Zombie Survival Guide: Recorded Attacks

Written by Max Brooks
Art by Ibraim Roberson
144 pages, black and white
Published by Three Rivers Press

Max Brooks’s World War Z was one of my favorite books of 2006, a fictional series of journalistic articles detailing the start of a zombie outbreak across the globe and how it transformed the world. (If you haven’t read it, I wholeheartedly recommend it; Brooks takes the idea of a global pandemic to a new scale, and even if you "don’t like zombie stories" you will almost certainly find this entrancing.) The Zombie Survival Guide: Recorded Attacks sounded like a perfect companion to the book, a graphic novel of short stories showing earlier zombie uprising over the ages. At the end of the day, though, it didn’t quite pan out as I’d hoped.

In some ways, I think the largest problem with The Zombie Survival Guide: Recorded Attacks is that the short story format works against it. This was a little surprising to me; World War Z is a book that continually shifts from one story to the next, never staying locked into a situation or location for very long. Here, though, many of the stories lack the same richness that Brooks brought to World War Z. The Zombie Survival Guide: Recorded Attacks dips into a story and pulls out just as quickly, but rarely giving the reader a good feel for more than the absolute basics. World War Z was able to flesh out and humanize most of its characters, but here there isn’t a single person to empathize with or care about beyond the most basic, human level. This could be in part because of the lack of dialogue throughout the book, instead dispassionately told entirely by a narrator. There’s no hook, nothing more than either a "gotcha!" moment, or a historical nod to a past mystery.

It’s frustrating, because some of the ideas in The Zombie Survival Guide: Recorded Attacks are fairly clever. Brooks is at his best when telling stories about why things might have happened, like the reasoning behind the removal of brains from Egyptian mummies, or what really occurred on a lost slaver ship in the southern Atlantic Ocean. It’s when the people involved do something clever, like the French Foreign Legion trapped in their fortress for three years before escaping, that Brooks is able to grab the reader’s attention. Too often, though, it’s a very standard and slightly dull story. A lot of the inventiveness from World War Z is surprisingly absent here.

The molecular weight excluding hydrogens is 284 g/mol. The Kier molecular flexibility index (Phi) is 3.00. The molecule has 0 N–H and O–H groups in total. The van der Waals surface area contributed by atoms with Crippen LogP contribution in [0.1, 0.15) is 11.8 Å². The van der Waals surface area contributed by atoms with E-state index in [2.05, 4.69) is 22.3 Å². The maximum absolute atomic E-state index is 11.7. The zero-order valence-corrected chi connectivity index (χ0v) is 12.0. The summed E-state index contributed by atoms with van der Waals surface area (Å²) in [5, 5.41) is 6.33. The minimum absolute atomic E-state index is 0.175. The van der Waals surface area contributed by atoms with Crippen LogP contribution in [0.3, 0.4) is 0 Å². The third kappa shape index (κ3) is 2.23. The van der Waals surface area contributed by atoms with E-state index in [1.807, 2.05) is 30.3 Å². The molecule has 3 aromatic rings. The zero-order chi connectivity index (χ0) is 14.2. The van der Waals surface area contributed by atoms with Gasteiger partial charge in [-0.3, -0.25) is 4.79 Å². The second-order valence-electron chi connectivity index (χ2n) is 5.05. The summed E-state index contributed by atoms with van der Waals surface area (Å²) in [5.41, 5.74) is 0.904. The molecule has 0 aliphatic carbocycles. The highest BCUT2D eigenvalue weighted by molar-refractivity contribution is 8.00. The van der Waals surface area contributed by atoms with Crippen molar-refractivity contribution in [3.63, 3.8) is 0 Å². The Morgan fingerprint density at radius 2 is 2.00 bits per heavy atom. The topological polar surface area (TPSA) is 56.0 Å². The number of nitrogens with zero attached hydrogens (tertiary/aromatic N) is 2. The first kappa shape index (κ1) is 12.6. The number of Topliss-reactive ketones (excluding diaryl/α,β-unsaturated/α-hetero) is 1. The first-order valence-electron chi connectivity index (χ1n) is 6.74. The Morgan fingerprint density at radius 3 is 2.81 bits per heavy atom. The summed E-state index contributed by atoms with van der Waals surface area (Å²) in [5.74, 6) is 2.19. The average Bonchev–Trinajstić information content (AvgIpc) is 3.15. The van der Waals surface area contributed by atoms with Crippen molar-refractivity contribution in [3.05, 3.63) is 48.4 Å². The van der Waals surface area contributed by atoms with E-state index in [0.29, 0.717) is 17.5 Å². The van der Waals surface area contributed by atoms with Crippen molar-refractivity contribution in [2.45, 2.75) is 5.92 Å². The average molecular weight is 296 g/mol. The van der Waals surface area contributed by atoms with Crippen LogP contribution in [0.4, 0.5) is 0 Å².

The best part about The Zombie Survival Guide: Recorded Attacks is Ibraim Roberson’s art. This is of particular note because Roberson’s name is mentioned is only the back cover and in the indicia; it’s not on the spine, the front cover, or the title page. I understand that it’s owned by Brooks and that it’s his baby, but considering that Roberson is the only artist a little more attention could have been provided. I’m familiar with Roberson’s art through some fill-in work on New Mutants, but it’s The Zombie Survival Guide: Recorded Attacks that shows off his real strengths. It’s Roberson who brings a lot of the local color to the book, making the different settings more than just lip service and just as effectively making the zombies incredibly creepy. When it comes to vacant-eyed, decaying bodies, look no further than Roberson. Under his pencil they come across as ruthless and unstoppable killing machines; seeing them sunken on the ocean floor, still staggering forward is a wonderfully effective moment towards selling the ideas that Brooks came up with.

The Zombie Survival Guide: Recorded Attacks had huge potential, but compared to World War Z it falls distressingly short. Maybe if you haven’t read Brooks’s novel, this might come across as more inventive and attention-grabbing. It’s a nice footnote to the book, but your expectations need to be kept low if you’re going to get any reasonable amount of enjoyment from the book. It’s a shame, because I think anyone who has read World War Z would be expecting so much more than we actually got.

Purchase Links: Amazon.com | Powell’s Books

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